SAN DIEGO — As COVID-19 continues to take its heaviest toll in the health-care industry, a San Diego nurse attorney, author, and veteran of the AIDS crisis is offering nurses a free video series to help them survive the new pandemic
Lorie Brown put together the video series to provide tips for nurses on the front line of the coronavirus fight. It features 18 experts who provide advice such as keeping up immunity, getting better sleep, practicing mindfulness and understanding nurses' rights.
"I wanted to bring them the best experts that I can," Brown said.
"Being a nurse myself, as well as an attorney, I know what it's like to deal with the stress of exposure to illness while still wanting to provide the best care possible to patients. I was a nurse at St. John's Hospital (in Santa Monica) at the height of the AIDS crisis. Multiply that times a thousand, and you can only begin to understand what nurses across the globe are going through right now. I wanted to do something to help nurses get through their day, armed with a new perspective, an enlightened opinion, or maybe just a fresh glimmer of hope before entering into the front lines of COVID healthcare once again."
Brown is the author of three books and is president-elect of the American Association of Nurse Attorneys. She founded empowerednurses.org in 2012 to help nurses protect their licenses while learning "to speak their mind, stand in their power and be a change agent to improve health care."
The video series is called "COVID-19 Video Survival Guide for Nurses and Healthcare Practitioners" and is available by going on the empowerednurses.org website or accessing the Empowered Nurses YouTube channel.
The speakers include Gabrielle Traub, a homeopathic nurse; Mady Stovall, an oncology nurse practitioner and moral injury specialist; and Dr. Alexander Stemer, an internal medicine and infectious disease specialist.
Other topics include yoga instruction, depression, meditation and legal advice.
Brown has worked for the state of Indiana in medical malpractice defense and for a private law firm. She started Brown Law Office, P.C. in 1999 as a legal consultant. She represented nurses and other health care providers before licensing boards.
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According to the CDC, coronavirus (COVID-19) is a family of viruses that is spreadable from person to person. Coronavirus is believed to have been first detected in a seafood market in Wuhan, China in December 2019. If someone is sick with coronavirus, the symptoms they may show include mild to severe respiratory illness, cough, and difficulty breathing.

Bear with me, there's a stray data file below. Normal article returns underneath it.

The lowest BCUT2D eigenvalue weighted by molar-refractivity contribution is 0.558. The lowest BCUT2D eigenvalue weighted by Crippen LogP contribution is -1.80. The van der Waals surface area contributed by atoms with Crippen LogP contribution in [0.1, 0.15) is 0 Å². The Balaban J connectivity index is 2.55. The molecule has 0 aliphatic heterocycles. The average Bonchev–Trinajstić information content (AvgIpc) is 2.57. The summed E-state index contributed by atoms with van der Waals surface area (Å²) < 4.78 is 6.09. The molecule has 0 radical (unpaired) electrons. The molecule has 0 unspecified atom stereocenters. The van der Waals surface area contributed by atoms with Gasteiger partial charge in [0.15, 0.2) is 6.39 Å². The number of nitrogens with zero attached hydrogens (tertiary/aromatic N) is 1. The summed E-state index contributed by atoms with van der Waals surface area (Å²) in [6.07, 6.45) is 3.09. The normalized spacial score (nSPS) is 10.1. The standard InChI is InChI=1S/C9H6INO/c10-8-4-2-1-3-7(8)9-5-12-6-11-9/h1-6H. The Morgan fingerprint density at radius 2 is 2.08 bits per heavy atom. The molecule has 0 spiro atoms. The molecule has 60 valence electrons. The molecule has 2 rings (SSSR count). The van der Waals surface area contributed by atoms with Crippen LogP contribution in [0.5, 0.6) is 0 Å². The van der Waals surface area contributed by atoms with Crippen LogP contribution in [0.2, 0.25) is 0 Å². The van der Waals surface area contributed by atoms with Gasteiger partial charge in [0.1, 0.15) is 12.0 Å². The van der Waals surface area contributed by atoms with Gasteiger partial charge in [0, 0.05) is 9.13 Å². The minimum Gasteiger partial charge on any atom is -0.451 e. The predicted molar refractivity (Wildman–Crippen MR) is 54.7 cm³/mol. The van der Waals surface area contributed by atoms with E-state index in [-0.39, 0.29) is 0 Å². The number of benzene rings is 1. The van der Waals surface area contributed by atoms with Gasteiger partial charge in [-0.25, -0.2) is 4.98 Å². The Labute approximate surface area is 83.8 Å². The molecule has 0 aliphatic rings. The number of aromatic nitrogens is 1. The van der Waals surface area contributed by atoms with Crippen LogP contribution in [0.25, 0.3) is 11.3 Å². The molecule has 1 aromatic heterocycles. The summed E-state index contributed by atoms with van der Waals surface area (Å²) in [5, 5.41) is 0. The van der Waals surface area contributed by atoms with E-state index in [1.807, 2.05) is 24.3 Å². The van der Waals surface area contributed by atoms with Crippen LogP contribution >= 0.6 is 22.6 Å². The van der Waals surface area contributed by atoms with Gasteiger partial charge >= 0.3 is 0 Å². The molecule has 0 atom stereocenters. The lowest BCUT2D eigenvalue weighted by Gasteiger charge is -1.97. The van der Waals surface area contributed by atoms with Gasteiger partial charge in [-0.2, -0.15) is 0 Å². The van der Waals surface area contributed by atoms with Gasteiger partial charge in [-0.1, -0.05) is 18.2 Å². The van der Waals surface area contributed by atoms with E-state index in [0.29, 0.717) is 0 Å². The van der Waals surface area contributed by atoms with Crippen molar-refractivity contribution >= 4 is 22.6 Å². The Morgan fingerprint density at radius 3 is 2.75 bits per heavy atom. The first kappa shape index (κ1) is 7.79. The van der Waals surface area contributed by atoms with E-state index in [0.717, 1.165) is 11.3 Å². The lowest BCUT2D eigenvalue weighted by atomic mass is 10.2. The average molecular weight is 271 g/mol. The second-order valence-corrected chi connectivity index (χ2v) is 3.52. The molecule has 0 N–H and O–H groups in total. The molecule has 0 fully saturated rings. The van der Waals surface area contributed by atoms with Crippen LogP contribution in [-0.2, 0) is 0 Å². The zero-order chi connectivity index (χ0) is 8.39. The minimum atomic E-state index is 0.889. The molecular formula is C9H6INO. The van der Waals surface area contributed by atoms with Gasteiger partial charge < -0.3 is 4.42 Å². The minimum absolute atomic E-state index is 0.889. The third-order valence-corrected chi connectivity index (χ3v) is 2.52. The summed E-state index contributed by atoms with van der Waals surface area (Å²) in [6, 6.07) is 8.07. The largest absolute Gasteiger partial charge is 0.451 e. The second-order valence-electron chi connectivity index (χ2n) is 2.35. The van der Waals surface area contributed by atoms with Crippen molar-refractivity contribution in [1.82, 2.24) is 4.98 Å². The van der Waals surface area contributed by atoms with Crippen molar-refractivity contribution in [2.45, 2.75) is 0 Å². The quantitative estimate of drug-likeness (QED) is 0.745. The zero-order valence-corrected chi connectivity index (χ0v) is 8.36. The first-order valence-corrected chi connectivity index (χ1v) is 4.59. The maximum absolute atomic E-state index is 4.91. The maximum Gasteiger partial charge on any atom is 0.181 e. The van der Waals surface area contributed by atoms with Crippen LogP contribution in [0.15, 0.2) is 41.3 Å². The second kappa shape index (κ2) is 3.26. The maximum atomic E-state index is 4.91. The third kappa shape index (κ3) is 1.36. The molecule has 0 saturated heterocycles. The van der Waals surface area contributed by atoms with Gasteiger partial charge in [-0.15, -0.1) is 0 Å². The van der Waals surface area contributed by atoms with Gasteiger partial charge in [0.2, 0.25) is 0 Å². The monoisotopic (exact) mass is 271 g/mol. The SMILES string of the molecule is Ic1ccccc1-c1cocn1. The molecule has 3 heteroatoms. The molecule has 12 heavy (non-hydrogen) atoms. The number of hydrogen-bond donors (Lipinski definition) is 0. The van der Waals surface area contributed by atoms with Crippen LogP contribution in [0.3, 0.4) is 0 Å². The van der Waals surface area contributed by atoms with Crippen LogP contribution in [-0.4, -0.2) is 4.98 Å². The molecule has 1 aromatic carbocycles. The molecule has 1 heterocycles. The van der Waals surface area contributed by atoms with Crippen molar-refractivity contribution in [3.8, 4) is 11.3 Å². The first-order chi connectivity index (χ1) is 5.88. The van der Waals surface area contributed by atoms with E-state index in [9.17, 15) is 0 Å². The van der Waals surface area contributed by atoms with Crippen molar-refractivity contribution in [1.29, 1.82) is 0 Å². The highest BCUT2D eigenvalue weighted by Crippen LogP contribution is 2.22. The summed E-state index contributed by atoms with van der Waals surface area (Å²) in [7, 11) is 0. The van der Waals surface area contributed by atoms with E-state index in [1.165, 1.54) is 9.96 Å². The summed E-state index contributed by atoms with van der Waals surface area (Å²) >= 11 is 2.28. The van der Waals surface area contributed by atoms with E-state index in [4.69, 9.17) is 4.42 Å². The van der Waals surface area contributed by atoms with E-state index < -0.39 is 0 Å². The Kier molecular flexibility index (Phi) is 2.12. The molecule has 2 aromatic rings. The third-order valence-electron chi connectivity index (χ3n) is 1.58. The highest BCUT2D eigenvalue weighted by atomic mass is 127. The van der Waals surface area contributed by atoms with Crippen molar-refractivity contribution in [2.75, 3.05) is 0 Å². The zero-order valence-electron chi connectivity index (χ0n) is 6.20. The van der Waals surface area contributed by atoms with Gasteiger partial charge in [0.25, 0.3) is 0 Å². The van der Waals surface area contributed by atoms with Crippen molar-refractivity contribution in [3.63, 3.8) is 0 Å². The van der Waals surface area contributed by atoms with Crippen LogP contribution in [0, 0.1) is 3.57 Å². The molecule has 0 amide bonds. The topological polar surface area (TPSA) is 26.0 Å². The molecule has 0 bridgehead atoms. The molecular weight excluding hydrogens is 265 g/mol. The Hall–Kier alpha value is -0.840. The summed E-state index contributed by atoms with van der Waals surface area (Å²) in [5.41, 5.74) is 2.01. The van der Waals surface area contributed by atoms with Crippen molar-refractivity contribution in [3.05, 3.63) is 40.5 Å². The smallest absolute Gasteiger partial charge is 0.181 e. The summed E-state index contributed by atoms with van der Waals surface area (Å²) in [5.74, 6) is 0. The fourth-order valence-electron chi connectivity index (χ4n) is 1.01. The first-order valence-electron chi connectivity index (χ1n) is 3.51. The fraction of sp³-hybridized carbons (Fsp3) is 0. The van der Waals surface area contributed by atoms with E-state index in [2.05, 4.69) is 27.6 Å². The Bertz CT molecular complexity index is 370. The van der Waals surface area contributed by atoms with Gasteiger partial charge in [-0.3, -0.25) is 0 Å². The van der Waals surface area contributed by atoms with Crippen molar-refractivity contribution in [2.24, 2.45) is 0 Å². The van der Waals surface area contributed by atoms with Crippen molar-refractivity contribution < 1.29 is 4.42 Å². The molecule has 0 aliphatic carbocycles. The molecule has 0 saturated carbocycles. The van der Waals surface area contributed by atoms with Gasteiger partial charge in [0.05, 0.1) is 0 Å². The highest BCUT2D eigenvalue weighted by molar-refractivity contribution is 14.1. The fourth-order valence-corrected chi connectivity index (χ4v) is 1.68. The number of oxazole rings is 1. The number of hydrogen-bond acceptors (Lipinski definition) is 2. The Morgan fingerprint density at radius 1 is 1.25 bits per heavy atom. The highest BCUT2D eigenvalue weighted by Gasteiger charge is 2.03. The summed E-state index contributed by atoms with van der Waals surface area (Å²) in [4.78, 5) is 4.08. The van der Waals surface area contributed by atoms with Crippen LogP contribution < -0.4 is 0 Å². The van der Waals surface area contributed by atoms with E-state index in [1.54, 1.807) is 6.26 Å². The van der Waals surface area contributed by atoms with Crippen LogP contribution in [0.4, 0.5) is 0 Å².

Currently, there is no vaccine, however, the CDC suggests the following precautions, as with any other respiratory illness:
Know how it spreads
There is no vaccine
The best way to prevent illness is to avoid being exposed to the virus
It is thought to spread mainly from person-person between people in close contact
And believed to be spread by respiratory droplets produced when an infected person coughs or sneezes
Wash your hands with soap and water for a minimum of 20 seconds
If soap and water aren't available, use hand sanitizer that contains at least 60% alcohol
Avoid touching your eyes, nose, and mouth
Avoid close contact with people who are sick
Put distance between yourselves and others
Stay home when you are sick
Wear a facemask if you are sick
Cover your cough or sneeze with a tissue, then throw the tissue in the trash
If you don't have tissue, cough or sneeze into the inside of your elbow
Immediately wash your hands after coughing and sneezing
Clean and disinfect frequently touched objects and surfaces using a regular household cleaning spray or wipe
You can find information on disinfecting and cleaning on the CDC's How to Protect Yourself page.
The California Department of Public Health has issued guidance on the use of cloth face coverings to protect against the spread of the novel coronavirus COVID-19.
The County of San Diego has made face coverings mandatory for those working with the public including grocery stores, pharmacies, gas stations, convenience stores, and similar businesses.
While officials say these face coverings are not a substitute for practices like social distancing and handwashing, there is evidence to suggest that the use of cloth face coverings by the public during a pandemic could help reduce disease transmission. Officials do not recommend the public use N-95 or surgical masks which are needed by health care workers and first responders.